Evernote for Windows Phone: https://evernote.com/evernote/guide/windows_phone/

 



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Force a ‘Get Latest Version’ in Team Foundation Server

I needed a locally over written latest version of my solution. The way to go about this, is to force a ‘Get Latest Version’ in Team Foundation Server. Go to ‘Source Control Explorer’, find the folder that you want to force get, right click it and select Advanced->Get Specific Version…

Force Get Latest Version

Force Get Latest Version

Once you select that, a new dialog will show with the folder you selected. Below that, check both check-marks that are for ‘Overwrite writeable files that are not checked out’ and ‘Overwrite all files even if the local version matches the specified version’. Finally, click ‘Get’ and wahla you have gotten the latest files from your ‘Team Foundation Server.

Force Get Latest Version

Force Get Latest Version



Professional Team Foundation Server 2013 (Wrox Programmer to Programmer)


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Trace stored procedure using SQL Server Profiler

I came across this need yesterday when working on our project. I was needing to trace a stored procedure using SQL Server Profiler. Everything else, but this particular stored procedure, was just noise. So, in order to do this fire up SQL Server Profiler, tab over to the ‘Event Selection’ tab for the ‘Trace Properties’, set ‘Security Audit’, ‘TSQL’ events to unchecked, and leave ‘Stored Procedures – RPC:Completed’ to checked.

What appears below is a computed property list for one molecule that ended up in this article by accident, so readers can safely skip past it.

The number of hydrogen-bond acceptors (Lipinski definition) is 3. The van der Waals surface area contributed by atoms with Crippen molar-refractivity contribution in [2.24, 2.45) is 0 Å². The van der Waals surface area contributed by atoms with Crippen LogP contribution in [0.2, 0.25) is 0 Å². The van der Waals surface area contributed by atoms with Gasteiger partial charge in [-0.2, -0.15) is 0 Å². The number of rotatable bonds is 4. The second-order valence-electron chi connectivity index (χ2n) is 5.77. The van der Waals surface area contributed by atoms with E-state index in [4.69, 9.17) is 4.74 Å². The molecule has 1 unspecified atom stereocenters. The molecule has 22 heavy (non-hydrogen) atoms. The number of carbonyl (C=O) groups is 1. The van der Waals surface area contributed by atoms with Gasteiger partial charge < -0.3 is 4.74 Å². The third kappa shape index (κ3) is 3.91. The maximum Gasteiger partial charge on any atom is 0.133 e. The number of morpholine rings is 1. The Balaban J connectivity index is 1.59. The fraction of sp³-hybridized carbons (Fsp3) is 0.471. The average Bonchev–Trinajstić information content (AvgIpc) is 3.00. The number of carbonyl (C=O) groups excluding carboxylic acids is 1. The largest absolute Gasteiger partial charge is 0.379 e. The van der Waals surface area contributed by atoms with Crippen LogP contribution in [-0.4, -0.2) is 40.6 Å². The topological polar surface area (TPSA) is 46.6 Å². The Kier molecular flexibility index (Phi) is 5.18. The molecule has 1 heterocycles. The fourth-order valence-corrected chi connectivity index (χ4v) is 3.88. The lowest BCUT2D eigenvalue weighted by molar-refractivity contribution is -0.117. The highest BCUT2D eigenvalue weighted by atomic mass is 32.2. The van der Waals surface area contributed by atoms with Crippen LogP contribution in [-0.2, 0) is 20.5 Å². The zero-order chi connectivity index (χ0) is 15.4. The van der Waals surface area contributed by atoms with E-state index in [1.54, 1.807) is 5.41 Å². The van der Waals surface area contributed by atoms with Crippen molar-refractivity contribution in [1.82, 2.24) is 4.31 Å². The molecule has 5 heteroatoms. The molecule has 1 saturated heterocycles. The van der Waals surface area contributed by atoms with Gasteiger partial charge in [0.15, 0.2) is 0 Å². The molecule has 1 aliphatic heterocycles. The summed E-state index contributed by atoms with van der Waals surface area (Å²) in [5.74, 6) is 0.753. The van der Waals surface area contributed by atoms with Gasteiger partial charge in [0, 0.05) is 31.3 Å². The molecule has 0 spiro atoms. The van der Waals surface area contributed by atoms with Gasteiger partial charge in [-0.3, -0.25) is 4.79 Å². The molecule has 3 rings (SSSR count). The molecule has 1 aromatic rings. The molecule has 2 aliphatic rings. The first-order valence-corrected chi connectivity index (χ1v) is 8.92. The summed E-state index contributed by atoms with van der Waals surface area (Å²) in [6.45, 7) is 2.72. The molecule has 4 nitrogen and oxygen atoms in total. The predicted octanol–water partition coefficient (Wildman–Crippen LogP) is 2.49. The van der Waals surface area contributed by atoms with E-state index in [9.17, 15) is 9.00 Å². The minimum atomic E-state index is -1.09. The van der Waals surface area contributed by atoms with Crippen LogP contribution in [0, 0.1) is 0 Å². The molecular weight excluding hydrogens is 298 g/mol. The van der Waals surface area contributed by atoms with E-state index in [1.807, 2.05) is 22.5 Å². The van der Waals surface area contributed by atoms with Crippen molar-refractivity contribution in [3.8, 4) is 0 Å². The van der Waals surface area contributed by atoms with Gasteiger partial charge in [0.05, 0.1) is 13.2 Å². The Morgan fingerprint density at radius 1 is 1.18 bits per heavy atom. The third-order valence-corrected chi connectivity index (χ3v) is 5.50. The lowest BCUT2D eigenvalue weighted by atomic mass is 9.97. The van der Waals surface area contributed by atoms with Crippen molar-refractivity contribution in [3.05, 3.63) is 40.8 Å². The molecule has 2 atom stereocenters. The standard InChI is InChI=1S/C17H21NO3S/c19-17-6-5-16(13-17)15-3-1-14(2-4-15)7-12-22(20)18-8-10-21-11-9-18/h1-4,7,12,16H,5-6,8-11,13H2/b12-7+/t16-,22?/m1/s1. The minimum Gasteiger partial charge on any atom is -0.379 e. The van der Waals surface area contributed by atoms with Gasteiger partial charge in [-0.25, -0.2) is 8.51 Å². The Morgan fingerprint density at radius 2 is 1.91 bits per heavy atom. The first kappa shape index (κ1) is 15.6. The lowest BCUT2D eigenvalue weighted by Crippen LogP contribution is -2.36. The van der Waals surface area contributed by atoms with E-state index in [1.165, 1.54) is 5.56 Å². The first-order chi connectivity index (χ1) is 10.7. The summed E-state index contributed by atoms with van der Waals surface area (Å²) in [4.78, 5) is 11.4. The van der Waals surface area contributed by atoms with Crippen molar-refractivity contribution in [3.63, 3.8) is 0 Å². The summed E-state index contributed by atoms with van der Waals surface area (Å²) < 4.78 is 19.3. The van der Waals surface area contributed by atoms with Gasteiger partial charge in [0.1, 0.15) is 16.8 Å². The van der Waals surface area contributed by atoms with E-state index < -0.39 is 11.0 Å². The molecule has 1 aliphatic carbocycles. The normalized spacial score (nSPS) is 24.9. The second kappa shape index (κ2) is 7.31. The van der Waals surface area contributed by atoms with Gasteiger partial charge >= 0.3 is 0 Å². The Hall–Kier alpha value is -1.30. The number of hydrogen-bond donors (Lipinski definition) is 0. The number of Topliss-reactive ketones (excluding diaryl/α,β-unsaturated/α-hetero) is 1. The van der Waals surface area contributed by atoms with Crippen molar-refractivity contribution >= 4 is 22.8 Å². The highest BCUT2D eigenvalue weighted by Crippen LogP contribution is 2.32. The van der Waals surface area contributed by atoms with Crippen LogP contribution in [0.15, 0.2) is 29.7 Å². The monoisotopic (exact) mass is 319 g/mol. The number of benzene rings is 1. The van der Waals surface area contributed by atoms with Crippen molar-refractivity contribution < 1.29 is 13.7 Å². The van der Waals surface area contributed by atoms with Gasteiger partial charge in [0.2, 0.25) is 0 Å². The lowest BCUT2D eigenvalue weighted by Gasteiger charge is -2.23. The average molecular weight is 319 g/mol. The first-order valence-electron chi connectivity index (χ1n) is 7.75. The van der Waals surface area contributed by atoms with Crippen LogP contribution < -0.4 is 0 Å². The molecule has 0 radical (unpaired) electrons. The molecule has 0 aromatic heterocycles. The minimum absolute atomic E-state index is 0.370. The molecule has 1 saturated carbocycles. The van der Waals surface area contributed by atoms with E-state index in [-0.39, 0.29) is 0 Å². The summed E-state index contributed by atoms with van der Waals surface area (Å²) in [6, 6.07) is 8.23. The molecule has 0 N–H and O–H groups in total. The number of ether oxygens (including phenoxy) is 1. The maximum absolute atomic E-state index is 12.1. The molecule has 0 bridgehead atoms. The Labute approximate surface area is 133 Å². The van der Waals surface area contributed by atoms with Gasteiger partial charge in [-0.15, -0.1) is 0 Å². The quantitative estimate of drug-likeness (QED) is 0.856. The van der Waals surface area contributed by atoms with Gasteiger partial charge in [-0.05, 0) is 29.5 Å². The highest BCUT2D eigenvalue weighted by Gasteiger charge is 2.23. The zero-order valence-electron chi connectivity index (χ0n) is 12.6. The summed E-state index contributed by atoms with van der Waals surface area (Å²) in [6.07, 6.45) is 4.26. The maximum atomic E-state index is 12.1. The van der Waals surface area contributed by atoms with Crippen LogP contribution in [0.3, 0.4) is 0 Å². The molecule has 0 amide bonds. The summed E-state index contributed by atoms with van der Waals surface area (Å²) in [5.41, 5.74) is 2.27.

Trace Properties

Trace Properties

Next thing you would want to do is to customize the column filters. So, click the ‘Column Filters’ button on the lower right side of the ‘Trace Properties’ window. Once the dialog pops up, this is where you can edit any filter you want. For my needs, I needed to adjust the ‘Application Name’, ‘LoginName’, and ‘TextData’ filters. By default, the ‘Application Name’ is set for you.

Filter Application Name

Filter Application Name

I like to filter to only my application’s username. Since, we have numerous apps running hitting the same database instance I have to filter by username. If not, I’d get even more noise when running the profiler. So, I filtered by ‘LoginName’ as so.